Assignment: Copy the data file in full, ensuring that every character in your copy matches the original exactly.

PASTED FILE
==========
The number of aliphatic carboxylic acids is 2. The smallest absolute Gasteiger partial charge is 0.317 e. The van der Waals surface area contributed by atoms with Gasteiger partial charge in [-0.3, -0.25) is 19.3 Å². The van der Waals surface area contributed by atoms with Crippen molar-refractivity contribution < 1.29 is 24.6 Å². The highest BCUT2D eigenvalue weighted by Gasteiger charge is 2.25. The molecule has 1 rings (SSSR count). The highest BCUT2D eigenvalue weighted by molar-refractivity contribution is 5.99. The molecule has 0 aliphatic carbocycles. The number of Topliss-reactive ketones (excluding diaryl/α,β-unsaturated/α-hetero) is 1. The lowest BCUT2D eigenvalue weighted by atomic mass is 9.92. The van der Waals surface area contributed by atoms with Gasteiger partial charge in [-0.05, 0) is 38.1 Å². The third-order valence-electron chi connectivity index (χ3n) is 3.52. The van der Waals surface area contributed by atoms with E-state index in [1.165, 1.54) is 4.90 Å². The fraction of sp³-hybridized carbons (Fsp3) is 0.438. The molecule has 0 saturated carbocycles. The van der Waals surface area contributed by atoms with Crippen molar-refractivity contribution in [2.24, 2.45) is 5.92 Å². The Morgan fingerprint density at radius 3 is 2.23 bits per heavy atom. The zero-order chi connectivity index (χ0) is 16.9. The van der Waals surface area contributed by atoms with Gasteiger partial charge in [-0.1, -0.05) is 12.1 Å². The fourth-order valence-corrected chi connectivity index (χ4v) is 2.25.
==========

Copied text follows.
The number of aliphatic carboxylic acids is 2. The smallest absolute Gasteiger partial charge is 0.317 e. The van der Waals surface area contributed by atoms with Gasteiger partial charge in [-0.3, -0.25) is 19.3 Å². The van der Waals surface area contributed by atoms with Crippen molar-refractivity contribution < 1.29 is 24.6 Å². The highest BCUT2D eigenvalue weighted by Gasteiger charge is 2.25. The molecule has 1 rings (SSSR count). The highest BCUT2D eigenvalue weighted by molar-refractivity contribution is 5.99. The molecule has 0 aliphatic carbocycles. The number of Topliss-reactive ketones (excluding diaryl/α,β-unsaturated/α-hetero) is 1. The lowest BCUT2D eigenvalue weighted by atomic mass is 9.92. The van der Waals surface area contributed by atoms with Gasteiger partial charge in [-0.05, 0) is 38.1 Å². The third-order valence-electron chi connectivity index (χ3n) is 3.52. The van der Waals surface area contributed by atoms with E-state index in [1.165, 1.54) is 4.90 Å². The fraction of sp³-hybridized carbons (Fsp3) is 0.438. The molecule has 0 saturated carbocycles. The van der Waals surface area contributed by atoms with Crippen molar-refractivity contribution in [2.24, 2.45) is 5.92 Å². The Morgan fingerprint density at radius 3 is 2.23 bits per heavy atom. The zero-order chi connectivity index (χ0) is 16.9. The van der Waals surface area contributed by atoms with Gasteiger partial charge in [-0.1, -0.05) is 12.1 Å². The fourth-order valence-corrected chi connectivity index (χ4v) is 2.25.